Fannie Dunn Quain
On this date in 1909, the North Dakota Legislature passed a bill to establish a Tuberculosis Sanatorium at San Haven. One of the people responsible for this was 29 year-old Dr. Fannie Dunn Quain. She was North Dakota’s first homegrown female doctor.
Fannie Dunn paid her way through medical school by doing bookkeeping, teaching school, working for a surveyor and as a printer’s devil and also cleaning houses. She even organized a concert tour for a Swedish group. Also during this time period, Miss Dunn ran for Burleigh County Superintendent of Schools. But the powerful McKenzie political machine rigged the ballot boxes with false bottoms stuffed with ballots for the competition. She lost the election, so she concentrated on her education, and in 1898, she received her Doctor of Medicine degree from the University of Michigan.
Shortly after she came back to North Dakota, she heard one of McKenzie’s men brag about how they cheated her out of the election, so she ran for the office again. This time, United States Marshals oversaw the voting process, and she won. McKenzie’s men protested, saying her medical degree wasn’t a good enough education for a school superintendent. So she was tested by the State Office of Public Instruction, got a valid teacher's certificate... and victoriously accepted her post.
Life as a pioneer doctor wasn’t easy. Trying to reach her patients was a significant challenge, and she used any moving object to get where she needed to go. In one instance, she got a telegram that one of her patients had been treated for acute appendicitis near Dickinson. An old country doctor had decided the man should be sent to Brainerd, Minnesota for treatment. Dr. Fannie knew it would take too long; the man would die unless she operated on him immediately.
The problem was that he was already en route by train. She would have to get from Bismarck to Mandan before the train stopped, but the only way over the Missouri River was a railroad bridge.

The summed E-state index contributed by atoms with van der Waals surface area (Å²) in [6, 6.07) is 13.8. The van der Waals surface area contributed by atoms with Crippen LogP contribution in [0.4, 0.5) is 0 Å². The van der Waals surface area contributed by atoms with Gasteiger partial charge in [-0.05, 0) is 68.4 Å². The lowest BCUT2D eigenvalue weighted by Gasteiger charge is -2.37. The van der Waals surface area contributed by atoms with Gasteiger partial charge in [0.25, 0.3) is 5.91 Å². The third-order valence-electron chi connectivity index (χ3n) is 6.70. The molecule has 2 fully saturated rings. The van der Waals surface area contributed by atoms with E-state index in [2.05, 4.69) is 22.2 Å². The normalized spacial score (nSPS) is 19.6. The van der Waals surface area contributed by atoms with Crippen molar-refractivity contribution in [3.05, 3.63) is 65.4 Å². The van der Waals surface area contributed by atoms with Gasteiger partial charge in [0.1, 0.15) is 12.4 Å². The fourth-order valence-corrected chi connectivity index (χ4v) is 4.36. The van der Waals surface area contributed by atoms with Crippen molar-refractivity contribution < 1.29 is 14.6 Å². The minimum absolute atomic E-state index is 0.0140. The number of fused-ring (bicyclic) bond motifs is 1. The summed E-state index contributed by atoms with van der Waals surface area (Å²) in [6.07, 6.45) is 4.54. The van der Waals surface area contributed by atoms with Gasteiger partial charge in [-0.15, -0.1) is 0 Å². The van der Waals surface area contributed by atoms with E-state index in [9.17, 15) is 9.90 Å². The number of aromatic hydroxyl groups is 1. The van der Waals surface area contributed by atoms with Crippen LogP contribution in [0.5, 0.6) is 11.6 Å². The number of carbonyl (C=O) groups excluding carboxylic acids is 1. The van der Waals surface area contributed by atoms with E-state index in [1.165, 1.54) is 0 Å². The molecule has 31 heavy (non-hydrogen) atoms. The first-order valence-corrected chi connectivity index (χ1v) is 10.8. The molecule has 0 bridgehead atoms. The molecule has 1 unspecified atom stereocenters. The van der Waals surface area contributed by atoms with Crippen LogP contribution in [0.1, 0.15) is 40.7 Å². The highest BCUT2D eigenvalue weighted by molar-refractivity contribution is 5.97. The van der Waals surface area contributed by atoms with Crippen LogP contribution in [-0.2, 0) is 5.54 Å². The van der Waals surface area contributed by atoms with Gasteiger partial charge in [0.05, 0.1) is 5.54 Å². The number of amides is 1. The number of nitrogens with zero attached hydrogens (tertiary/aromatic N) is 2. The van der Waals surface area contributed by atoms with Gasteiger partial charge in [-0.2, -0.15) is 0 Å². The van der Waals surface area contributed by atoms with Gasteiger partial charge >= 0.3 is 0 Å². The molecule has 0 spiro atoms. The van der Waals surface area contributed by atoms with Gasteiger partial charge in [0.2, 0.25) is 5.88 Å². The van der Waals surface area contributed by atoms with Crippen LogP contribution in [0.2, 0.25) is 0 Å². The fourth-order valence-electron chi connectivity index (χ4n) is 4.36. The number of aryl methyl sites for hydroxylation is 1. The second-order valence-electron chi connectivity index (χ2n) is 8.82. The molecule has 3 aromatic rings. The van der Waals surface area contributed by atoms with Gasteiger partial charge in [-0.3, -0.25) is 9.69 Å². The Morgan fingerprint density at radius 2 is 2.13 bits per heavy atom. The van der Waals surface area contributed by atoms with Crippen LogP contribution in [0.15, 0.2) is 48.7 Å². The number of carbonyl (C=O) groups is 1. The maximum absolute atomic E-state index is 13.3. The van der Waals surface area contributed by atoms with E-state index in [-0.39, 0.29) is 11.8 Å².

She quickly located a railroad handcar, but the section boss would only let her use it if he was on board. She agreed, thinking he would help her pump – but he was drunk and intended to only enjoy the ride. There was no way for her to pump the four handles alone the six miles to Mandan. But three high school boys saw her problem, jumped on board and manned the other three handles. Uphill and against the wind, they managed to make it three miles when they realized the train was already at Mandan and was now pulling out.
Undeterred, they pumped until they were within 100 feet of the oncoming train, then threw the handcar and its drunk passenger off the tracks and ran. As the last car passed, people on the back platform grabbed her hands and pulled her aboard. She located her patient on board, and when they reached Bismarck, she took him to the hospital where she operated and saved his life.
Later, after she married Dr. Eric Quain, Dr. Fannie switched her focus from active practice to the needs of children and the escalating cases of tuberculosis in the state. Ultimately, she and Dr. James Grassick lobbied the state legislature, which led to the TB Sanatorium being built in the Turtle Mountains. She also established the first baby clinic in the state.
Dr. Fannie Dunn Quain died in Bismarck on February 2nd, 1950; she was seventy.
Dakota Datebook written by Merry Helm